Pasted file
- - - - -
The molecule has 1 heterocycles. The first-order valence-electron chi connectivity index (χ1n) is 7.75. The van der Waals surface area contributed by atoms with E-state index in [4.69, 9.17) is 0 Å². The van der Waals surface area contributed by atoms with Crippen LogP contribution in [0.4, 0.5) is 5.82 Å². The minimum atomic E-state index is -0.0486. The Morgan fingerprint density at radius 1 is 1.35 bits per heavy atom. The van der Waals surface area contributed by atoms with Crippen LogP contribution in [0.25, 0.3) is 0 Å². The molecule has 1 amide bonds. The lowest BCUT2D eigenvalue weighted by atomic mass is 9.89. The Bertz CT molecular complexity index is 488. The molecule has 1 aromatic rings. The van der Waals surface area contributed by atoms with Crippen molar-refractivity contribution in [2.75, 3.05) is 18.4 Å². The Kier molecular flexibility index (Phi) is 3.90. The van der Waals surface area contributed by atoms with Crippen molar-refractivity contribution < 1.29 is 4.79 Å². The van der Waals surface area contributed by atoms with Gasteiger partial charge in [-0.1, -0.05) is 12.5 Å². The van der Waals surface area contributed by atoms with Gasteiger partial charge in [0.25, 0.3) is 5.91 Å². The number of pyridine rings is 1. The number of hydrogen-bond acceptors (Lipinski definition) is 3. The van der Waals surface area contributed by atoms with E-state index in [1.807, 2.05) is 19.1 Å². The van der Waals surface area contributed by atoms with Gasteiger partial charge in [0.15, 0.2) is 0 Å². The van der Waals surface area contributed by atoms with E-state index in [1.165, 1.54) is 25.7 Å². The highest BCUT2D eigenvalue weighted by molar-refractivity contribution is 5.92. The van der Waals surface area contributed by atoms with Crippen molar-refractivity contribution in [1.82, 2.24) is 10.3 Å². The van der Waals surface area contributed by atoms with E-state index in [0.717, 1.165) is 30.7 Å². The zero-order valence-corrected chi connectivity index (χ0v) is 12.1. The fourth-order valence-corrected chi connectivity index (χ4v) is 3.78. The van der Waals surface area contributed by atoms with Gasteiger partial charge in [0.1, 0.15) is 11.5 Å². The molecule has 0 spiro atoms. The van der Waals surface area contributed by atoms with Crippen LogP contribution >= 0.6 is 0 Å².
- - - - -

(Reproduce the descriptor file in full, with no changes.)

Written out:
The molecule has 1 heterocycles. The first-order valence-electron chi connectivity index (χ1n) is 7.75. The van der Waals surface area contributed by atoms with E-state index in [4.69, 9.17) is 0 Å². The van der Waals surface area contributed by atoms with Crippen LogP contribution in [0.4, 0.5) is 5.82 Å². The minimum atomic E-state index is -0.0486. The Morgan fingerprint density at radius 1 is 1.35 bits per heavy atom. The van der Waals surface area contributed by atoms with Crippen LogP contribution in [0.25, 0.3) is 0 Å². The molecule has 1 amide bonds. The lowest BCUT2D eigenvalue weighted by atomic mass is 9.89. The Bertz CT molecular complexity index is 488. The molecule has 1 aromatic rings. The van der Waals surface area contributed by atoms with Crippen molar-refractivity contribution in [2.75, 3.05) is 18.4 Å². The Kier molecular flexibility index (Phi) is 3.90. The van der Waals surface area contributed by atoms with Crippen molar-refractivity contribution < 1.29 is 4.79 Å². The van der Waals surface area contributed by atoms with Gasteiger partial charge in [-0.1, -0.05) is 12.5 Å². The van der Waals surface area contributed by atoms with Gasteiger partial charge in [0.25, 0.3) is 5.91 Å². The number of pyridine rings is 1. The number of hydrogen-bond acceptors (Lipinski definition) is 3. The van der Waals surface area contributed by atoms with E-state index in [1.807, 2.05) is 19.1 Å². The van der Waals surface area contributed by atoms with Gasteiger partial charge in [0.15, 0.2) is 0 Å². The van der Waals surface area contributed by atoms with E-state index in [1.165, 1.54) is 25.7 Å². The highest BCUT2D eigenvalue weighted by molar-refractivity contribution is 5.92. The van der Waals surface area contributed by atoms with Crippen molar-refractivity contribution in [1.82, 2.24) is 10.3 Å². The van der Waals surface area contributed by atoms with E-state index in [0.717, 1.165) is 30.7 Å². The zero-order valence-corrected chi connectivity index (χ0v) is 12.1. The fourth-order valence-corrected chi connectivity index (χ4v) is 3.78. The van der Waals surface area contributed by atoms with Gasteiger partial charge in [0.1, 0.15) is 11.5 Å². The molecule has 0 spiro atoms. The van der Waals surface area contributed by atoms with Crippen LogP contribution >= 0.6 is 0 Å².